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Super Market

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As far as I can tell there is one friendly check-out girl (or boy) in Barcelona. I can’t help but feel a certain pang of guilt that her name escapes me, emblazoned as it is on a chunky plastic badge on the ill-fitting white with orange pin striped shirt. Let’s suppose her name is Montse, I’ve met a lot of Montses since moving to Barcelona and were I a betting man my chips would be in the Montse corner, or lane or little section of the roulette (it depends which game you’re playing). Anyway, picture Montse scanning goods, cheerily requesting my Consum club card, inquiring if carrier bags are necessary. Montse’s beaming smile as the transaction is completed. Montse’s glittering eyes as she sighs happily and shifts her attention to the next customer.

But Montse isn’t working today, in her place a harridan, cold glazed eyes peer out of a face of greyed skin, listlessly flicking over the conveyor belt of brightly coloured packaged produce. She takes her greyness out on the vibrant artifacts that pass before her, treating them with a roughness and contempt that actually seems to take an effort. Egg boxes dropped corner-first onto bagged salad, litre beer bottles allowed to slide into vulnerable plastic wrapped tomatoes. Loaves of bread manhandled and swiftly prodded and poked by corners of unwitting fruit juice cartons. The poor produce shoved, scanned and herded into the bagging area like bewildered prisoners of war.  The man whose shopping is being pulped winces slightly, pays apologetically and leaves, only stopping to check for egg leakage when he’s hidden from view.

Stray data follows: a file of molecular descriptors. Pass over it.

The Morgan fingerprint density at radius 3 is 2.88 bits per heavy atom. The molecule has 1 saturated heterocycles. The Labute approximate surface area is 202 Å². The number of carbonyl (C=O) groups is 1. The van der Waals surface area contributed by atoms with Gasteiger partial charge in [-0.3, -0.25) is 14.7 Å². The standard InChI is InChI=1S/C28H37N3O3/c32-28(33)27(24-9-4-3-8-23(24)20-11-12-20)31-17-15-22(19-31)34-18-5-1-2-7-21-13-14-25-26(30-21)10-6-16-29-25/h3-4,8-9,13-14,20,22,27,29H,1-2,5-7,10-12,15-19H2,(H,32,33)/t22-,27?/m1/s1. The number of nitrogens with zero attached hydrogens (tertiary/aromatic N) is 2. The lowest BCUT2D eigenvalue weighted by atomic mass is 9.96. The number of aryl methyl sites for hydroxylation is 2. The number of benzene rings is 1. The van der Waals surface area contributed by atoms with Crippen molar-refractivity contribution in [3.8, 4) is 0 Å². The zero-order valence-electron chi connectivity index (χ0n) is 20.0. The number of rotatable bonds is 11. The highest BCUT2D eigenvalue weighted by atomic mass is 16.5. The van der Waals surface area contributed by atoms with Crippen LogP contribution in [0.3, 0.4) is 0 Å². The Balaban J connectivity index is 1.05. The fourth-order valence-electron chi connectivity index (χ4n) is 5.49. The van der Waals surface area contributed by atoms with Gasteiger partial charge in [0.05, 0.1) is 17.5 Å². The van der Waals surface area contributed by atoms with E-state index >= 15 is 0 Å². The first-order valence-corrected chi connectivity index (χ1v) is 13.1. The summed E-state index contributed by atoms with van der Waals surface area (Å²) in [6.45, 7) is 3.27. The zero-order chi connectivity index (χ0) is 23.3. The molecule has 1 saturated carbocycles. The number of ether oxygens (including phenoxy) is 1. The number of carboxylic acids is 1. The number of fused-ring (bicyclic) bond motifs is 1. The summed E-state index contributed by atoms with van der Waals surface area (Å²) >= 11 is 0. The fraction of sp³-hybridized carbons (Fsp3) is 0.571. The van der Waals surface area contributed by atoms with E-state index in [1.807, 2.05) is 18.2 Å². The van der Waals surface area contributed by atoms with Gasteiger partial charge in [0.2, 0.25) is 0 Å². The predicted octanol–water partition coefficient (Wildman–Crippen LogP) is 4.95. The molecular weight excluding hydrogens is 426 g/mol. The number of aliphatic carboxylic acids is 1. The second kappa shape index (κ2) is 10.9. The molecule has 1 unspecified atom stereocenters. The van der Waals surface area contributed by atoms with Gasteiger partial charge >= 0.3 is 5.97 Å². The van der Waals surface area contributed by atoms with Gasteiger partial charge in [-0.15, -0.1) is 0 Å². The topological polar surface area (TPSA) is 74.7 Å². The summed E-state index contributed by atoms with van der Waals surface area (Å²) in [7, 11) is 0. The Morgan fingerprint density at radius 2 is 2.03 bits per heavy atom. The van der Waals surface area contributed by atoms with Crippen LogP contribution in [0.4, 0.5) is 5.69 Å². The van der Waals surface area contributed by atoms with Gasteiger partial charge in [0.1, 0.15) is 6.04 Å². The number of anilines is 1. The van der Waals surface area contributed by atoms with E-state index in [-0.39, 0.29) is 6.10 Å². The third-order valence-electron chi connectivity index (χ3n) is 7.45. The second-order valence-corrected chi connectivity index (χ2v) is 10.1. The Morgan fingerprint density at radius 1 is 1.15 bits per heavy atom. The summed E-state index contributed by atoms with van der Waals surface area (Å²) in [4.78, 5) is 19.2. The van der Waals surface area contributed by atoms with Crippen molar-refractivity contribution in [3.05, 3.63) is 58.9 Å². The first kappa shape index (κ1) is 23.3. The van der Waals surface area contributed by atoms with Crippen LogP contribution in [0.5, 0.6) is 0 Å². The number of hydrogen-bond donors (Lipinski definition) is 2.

I glance over my shoulder at the queue of fellow shoppers waiting behind me, to gauge their reaction. I catch the eye of the woman immediately behind me and she immediately breaks my gaze, flinching as if I’d seen too much, as if I’d run my finger nails down her chalkboard spine. I sense shame emanating from this woman, I can’t think what it could be, I surreptitiously scan her for shame inducing features but find none. She’s a middle aged, Catalan woman, maybe early 50’s or a weathered 48. She wears nondescript clothes, a purple jacket done up tight against the early November cold, 2-3 month old hair dye job struggling to hide more realistic silver grey shoots. But nothing to be ashamed of, nothing worth pitying, she looks like someones Mum. Then I look down at her shopping, and everything becomes clear. She’s buying a 50 cent carton of red wine and jumbo bag of supermarket own brand crisps.

This explains everything, my judgement is swift and damning. Images of her chugging back Don Simon Tinto straight from the carton while grasping for more salted potatoes flash through my mind. Suddenly the purple coat makes more sense, I wonder what colour it used to be. Or maybe I’ve got it wrong, maybe her husband, or boyfriend, or son, or brother, or father is the boxed-wine-fiend. Maybe she’s charged with the daily trudge to the supermarket to stand in line and face the snide looks and muttered ridicule of fellow shoppers like me, her thirsty relative brooding at home pacing back and forth in expectation of the 50 cent purple liquid breakfast.

Or maybe it’s cooking wine, maybe she’s having a party, she needs nibbles. Maybe she always looks like that. We’ll never know.